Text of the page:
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I am trying to develop a battery monitoring for a solar system. I have a shunt which is rated at 500 A, 50 mV. and I want to measure current in both directions here. I plan to use the amplifier by AdaFruit ADS1015 to amplify my signal to the Arduino.

The problem is that the shunt sees current in both directions while charging the battery, the current flows to the battery and while discharging, the current flows from the battery to the system.

If I ground one side of the analog output of the shunt, then I would only get single direction of current flow.

How do I wire up a two way current sensing circuit to an Arduino or AVR?

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  • \$\begingroup\$ A schematic may help, but what you describe makes no sense. \$\endgroup\$ – Jack Creasey Nov 21 '17 at 23:05
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You need to offset your measurement to some reference, maybe half of your ADC range. You can do this easily with a bi-directional current shunt amplifier:

One example is here: INA303

You would also need to generate a reference voltage, and supply that to the reference input of the amplifier. Then, 0A is equal to the reference voltage and the output will increase with positive current and decrease with negative current. Scale the gain appropriately.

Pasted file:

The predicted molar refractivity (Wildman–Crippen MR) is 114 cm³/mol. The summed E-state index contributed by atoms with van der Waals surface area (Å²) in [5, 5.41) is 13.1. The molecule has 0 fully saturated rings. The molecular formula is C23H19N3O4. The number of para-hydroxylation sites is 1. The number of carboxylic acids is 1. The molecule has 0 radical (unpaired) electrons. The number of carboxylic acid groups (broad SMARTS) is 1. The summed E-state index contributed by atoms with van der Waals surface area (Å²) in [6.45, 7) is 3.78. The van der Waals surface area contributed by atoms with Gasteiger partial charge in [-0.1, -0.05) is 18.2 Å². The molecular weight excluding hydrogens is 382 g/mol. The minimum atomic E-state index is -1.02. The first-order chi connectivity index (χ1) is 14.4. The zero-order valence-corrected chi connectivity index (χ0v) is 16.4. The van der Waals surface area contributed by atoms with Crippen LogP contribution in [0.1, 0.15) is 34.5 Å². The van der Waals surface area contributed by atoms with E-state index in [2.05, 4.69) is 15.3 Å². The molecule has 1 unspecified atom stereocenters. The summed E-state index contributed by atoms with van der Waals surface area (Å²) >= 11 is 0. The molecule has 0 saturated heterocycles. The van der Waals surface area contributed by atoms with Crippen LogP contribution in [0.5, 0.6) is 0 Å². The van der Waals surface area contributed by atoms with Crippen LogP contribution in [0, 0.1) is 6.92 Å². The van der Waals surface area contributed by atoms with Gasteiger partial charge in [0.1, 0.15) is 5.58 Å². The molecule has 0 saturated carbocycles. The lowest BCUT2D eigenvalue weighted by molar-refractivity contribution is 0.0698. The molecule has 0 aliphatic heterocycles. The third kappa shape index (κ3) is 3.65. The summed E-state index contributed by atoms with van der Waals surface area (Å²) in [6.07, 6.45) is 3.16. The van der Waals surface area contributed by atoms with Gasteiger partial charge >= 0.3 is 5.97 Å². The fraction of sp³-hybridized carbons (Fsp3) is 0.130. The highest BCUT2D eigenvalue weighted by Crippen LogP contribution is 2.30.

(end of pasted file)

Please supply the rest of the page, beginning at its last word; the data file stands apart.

You can feed the output of that into your AdaFruit A/D. It's also possible to do the same thing with discrete op-amps, but the shunt amplifier parts are much easier to use.

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OK so this is what i learned doing this project. There is a thing called a Differential Analog Input. That is what i used with the ADS1115. I set my analog in 0 and analog in 1 as 2 differential inputs. So this way it measures mV in both directions and gives me positive or negative value in respect to the voltage direction.

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  • \$\begingroup\$ Thanks for the update and if it succeeds you can accept it to indicate that it's the correct solution. What you are describing, however, is not clear. How do you prevent the inputs going negative with respect to GND? \$\endgroup\$ – Transistor Nov 30 '17 at 22:23

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